On the deserted island on which he is stranded, a bearded young man named Hank (Paul Dano) is trying to hang himself by standing on a bucket. There is a rope around his neck, hanging from its fixture on the cliff above him. At the last minute, he changes his mind when he notices a body washed ashore, ashen of face, seemingly lifeless.
Wildly animated at the fact that he may no longer be alone, Hank runs swiftly to the seas’s edge to investigate the body of the man, played by Daniel Radcliffe, whose name, we subsequently discover, is Manny. A strange rumbling noise, a basso profundo, emanates from the new arrival’s supine body which sounds suspiciously like gas releasing itself - and in fact that is what it is. Maybe it was at this point, mid-fart and very early in the movie that some of the folks started walking out last January when it premiered at the Sundance Film Festival in Utah. Yep, it's been divisive ever since.
Anyway, our half-drowned youth does not fully revive at first, but, er, he does turn into a jet-ski. This helps Hank leave the island, or at least that stretch of its coast, straddling the young man’s body as it ploughs at speed through the water. In time the pair arrive at what looks a like a rain forest, where Hank tries to revive the corpse, who spews water from his mouth, which the parched Hank greedily slurps back.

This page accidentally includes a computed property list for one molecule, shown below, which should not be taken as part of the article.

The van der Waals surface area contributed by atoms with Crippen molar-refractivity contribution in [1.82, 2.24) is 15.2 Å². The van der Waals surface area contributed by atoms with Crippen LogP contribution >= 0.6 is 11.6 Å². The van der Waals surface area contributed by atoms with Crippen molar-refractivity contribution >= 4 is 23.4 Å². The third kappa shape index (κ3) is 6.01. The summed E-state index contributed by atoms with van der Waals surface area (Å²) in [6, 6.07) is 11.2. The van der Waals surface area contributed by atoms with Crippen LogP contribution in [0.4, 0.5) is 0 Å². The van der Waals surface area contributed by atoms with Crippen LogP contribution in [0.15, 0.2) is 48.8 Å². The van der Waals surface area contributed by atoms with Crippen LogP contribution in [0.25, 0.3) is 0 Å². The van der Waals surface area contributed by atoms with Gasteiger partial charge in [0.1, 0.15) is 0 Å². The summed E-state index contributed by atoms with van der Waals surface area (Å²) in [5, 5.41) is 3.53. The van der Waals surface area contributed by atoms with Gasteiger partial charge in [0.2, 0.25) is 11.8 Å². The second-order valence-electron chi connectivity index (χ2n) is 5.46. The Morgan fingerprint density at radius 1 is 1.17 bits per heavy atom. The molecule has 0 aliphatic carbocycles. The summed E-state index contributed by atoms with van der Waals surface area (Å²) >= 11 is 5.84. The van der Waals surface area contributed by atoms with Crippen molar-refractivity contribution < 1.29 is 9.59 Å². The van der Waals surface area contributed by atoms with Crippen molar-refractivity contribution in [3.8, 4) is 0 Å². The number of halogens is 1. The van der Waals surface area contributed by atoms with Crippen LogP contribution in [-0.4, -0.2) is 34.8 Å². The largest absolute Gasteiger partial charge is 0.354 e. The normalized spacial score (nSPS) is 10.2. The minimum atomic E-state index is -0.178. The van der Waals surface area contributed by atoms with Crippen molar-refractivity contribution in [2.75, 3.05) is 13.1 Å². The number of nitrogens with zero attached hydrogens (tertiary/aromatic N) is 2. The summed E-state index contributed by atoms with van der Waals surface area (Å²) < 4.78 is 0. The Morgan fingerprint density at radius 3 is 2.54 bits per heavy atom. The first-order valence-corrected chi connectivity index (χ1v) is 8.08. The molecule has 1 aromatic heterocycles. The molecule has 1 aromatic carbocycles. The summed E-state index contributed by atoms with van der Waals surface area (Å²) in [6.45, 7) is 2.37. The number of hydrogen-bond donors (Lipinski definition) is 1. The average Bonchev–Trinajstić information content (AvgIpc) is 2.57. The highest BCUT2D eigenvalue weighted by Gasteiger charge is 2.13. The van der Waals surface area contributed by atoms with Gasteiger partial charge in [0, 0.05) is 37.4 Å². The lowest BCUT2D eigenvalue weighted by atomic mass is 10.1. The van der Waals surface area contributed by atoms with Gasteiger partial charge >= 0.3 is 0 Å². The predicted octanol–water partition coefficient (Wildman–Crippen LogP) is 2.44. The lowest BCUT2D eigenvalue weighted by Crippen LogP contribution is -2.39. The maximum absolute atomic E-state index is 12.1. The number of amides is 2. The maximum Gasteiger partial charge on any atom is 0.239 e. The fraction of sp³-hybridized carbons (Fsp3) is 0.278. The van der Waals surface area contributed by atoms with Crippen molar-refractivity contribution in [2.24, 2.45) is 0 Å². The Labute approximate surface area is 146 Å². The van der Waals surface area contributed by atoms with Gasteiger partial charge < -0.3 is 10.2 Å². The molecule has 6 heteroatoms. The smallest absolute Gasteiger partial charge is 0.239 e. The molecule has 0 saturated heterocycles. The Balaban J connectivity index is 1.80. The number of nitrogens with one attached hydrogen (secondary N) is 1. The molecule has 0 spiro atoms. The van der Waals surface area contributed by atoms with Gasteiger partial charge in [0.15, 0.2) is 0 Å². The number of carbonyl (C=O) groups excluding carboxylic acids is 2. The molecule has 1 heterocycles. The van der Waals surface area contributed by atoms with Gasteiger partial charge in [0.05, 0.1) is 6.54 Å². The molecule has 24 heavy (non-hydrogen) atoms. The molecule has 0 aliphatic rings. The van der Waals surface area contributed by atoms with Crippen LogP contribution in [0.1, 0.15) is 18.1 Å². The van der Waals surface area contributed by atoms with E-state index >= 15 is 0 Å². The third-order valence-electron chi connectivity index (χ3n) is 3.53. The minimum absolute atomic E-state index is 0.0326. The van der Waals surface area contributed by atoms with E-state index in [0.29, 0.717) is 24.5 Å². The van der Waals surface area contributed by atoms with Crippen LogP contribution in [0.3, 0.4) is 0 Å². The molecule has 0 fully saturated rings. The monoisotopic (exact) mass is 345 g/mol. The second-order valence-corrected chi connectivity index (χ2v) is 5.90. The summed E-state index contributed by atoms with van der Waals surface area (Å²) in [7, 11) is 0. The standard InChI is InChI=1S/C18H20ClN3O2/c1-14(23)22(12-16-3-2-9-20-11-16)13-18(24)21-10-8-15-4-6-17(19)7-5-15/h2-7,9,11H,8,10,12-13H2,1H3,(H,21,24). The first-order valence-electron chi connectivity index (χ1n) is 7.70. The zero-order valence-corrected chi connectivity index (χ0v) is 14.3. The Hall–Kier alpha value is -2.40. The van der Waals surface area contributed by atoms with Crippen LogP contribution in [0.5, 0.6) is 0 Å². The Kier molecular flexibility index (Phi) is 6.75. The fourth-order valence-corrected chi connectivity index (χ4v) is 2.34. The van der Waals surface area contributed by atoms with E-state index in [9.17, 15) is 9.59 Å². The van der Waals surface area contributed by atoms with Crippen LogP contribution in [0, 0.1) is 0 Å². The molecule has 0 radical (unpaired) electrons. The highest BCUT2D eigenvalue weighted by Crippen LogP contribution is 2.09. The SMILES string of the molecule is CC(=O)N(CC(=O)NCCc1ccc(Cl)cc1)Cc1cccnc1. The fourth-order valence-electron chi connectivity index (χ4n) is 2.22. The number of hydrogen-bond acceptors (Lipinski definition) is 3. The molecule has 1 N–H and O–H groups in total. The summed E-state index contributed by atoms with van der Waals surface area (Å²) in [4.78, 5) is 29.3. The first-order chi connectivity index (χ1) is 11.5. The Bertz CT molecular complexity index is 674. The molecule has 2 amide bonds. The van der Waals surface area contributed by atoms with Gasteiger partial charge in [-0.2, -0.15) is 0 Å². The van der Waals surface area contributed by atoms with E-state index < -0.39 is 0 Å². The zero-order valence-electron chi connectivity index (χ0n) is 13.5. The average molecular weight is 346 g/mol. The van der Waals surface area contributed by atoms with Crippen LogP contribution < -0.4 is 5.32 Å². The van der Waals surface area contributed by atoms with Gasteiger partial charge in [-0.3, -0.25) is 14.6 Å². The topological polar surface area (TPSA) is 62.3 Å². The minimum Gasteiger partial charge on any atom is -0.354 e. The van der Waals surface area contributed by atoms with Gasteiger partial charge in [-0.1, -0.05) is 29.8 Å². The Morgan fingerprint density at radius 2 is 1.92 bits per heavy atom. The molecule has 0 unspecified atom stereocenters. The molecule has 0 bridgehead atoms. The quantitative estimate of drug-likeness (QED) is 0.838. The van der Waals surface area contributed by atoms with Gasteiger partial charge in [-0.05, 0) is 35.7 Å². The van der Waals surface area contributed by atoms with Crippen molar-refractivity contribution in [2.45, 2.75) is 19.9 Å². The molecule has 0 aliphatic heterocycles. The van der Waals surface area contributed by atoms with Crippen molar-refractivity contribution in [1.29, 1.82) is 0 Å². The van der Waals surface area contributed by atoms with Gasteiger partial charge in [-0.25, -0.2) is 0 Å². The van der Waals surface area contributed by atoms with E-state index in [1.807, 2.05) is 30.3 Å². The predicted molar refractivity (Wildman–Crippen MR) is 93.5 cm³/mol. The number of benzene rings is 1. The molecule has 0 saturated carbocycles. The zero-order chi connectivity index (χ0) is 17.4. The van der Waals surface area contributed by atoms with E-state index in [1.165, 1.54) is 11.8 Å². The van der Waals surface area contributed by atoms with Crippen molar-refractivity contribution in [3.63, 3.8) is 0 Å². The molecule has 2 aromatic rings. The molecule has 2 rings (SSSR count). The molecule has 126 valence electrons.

There is a harmless girls-in-bikinis magazine lying among the detritus where the pair have settled themselves. As soon as he comes back to a kind of half-life, Manny starts asking about girls and sex and masturbation as though his memory had been wiped. At this point your reviewer was gritting his teeth and wishing he could turn into a jet-ski and just power himself away from the movie.
Yet, shortly afterwards, I was drawn into this thoughtful allegory, which glances off Freud and mothers, sexuality - gender fluid, straight, gay, they are all here - and also the isolation of living in a highly alert, hyper high-tech world that is the only one now, unless, of course, you are stranded on a deserted island. Global connectivity will get to you anyhow, no matter how poor the broadband may be, this indie film suggests.
Viral-and-music video creators Dan Kwan and Daniel Scheinert - AKA The Daniels - are responsible for the quirky package which Swiss Army Man is. Okay, it may be naive in intent but that’s another way of saying that it is also brave in intent. Sure, Daniel Radcliffe’s idiot savant is not an original creation and Paul Dano’s wide-eyed Hank may get a tad wearing in his histrionics, yet this existential parable for our times should not be dismissed, even if it takes a little patience. No walk-outs, please.
Swiss Army Man opens at selected cinemas on September 30th.